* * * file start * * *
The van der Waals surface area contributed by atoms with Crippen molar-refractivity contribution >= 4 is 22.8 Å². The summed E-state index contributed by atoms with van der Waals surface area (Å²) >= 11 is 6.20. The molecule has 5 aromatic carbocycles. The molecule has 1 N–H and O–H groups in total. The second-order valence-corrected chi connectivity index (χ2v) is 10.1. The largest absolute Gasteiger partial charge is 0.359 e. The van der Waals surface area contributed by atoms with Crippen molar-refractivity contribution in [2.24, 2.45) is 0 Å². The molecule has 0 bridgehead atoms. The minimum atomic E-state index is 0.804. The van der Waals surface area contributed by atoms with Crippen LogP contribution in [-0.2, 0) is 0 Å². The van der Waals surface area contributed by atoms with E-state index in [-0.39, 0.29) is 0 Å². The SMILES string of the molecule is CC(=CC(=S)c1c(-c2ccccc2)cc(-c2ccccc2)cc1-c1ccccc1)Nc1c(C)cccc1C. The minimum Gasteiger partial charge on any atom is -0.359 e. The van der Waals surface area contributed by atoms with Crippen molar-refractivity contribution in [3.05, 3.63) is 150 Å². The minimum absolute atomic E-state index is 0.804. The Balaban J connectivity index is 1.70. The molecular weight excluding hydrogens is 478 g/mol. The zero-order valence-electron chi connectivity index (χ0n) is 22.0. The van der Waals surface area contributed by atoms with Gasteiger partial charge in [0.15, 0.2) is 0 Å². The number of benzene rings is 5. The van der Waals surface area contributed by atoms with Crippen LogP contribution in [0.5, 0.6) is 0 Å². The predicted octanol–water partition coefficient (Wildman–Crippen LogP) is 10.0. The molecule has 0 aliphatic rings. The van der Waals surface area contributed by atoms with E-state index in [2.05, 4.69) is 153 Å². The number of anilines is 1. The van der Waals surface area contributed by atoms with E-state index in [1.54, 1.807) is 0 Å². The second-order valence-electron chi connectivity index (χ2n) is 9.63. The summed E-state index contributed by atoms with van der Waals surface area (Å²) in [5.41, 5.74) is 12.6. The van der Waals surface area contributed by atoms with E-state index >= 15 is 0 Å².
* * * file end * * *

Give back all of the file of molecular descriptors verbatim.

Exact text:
The van der Waals surface area contributed by atoms with Crippen molar-refractivity contribution >= 4 is 22.8 Å². The summed E-state index contributed by atoms with van der Waals surface area (Å²) >= 11 is 6.20. The molecule has 5 aromatic carbocycles. The molecule has 1 N–H and O–H groups in total. The second-order valence-corrected chi connectivity index (χ2v) is 10.1. The largest absolute Gasteiger partial charge is 0.359 e. The van der Waals surface area contributed by atoms with Crippen molar-refractivity contribution in [2.24, 2.45) is 0 Å². The molecule has 0 bridgehead atoms. The minimum atomic E-state index is 0.804. The van der Waals surface area contributed by atoms with Crippen LogP contribution in [-0.2, 0) is 0 Å². The van der Waals surface area contributed by atoms with E-state index in [-0.39, 0.29) is 0 Å². The SMILES string of the molecule is CC(=CC(=S)c1c(-c2ccccc2)cc(-c2ccccc2)cc1-c1ccccc1)Nc1c(C)cccc1C. The minimum Gasteiger partial charge on any atom is -0.359 e. The van der Waals surface area contributed by atoms with Crippen molar-refractivity contribution in [3.05, 3.63) is 150 Å². The minimum absolute atomic E-state index is 0.804. The Balaban J connectivity index is 1.70. The molecular weight excluding hydrogens is 478 g/mol. The zero-order valence-electron chi connectivity index (χ0n) is 22.0. The van der Waals surface area contributed by atoms with Gasteiger partial charge in [0.15, 0.2) is 0 Å². The number of benzene rings is 5. The van der Waals surface area contributed by atoms with Crippen LogP contribution in [0.5, 0.6) is 0 Å². The predicted octanol–water partition coefficient (Wildman–Crippen LogP) is 10.0. The molecule has 0 aliphatic rings. The van der Waals surface area contributed by atoms with E-state index in [2.05, 4.69) is 153 Å². The number of anilines is 1. The van der Waals surface area contributed by atoms with E-state index in [1.54, 1.807) is 0 Å². The second-order valence-electron chi connectivity index (χ2n) is 9.63. The summed E-state index contributed by atoms with van der Waals surface area (Å²) in [5.41, 5.74) is 12.6. The van der Waals surface area contributed by atoms with E-state index >= 15 is 0 Å².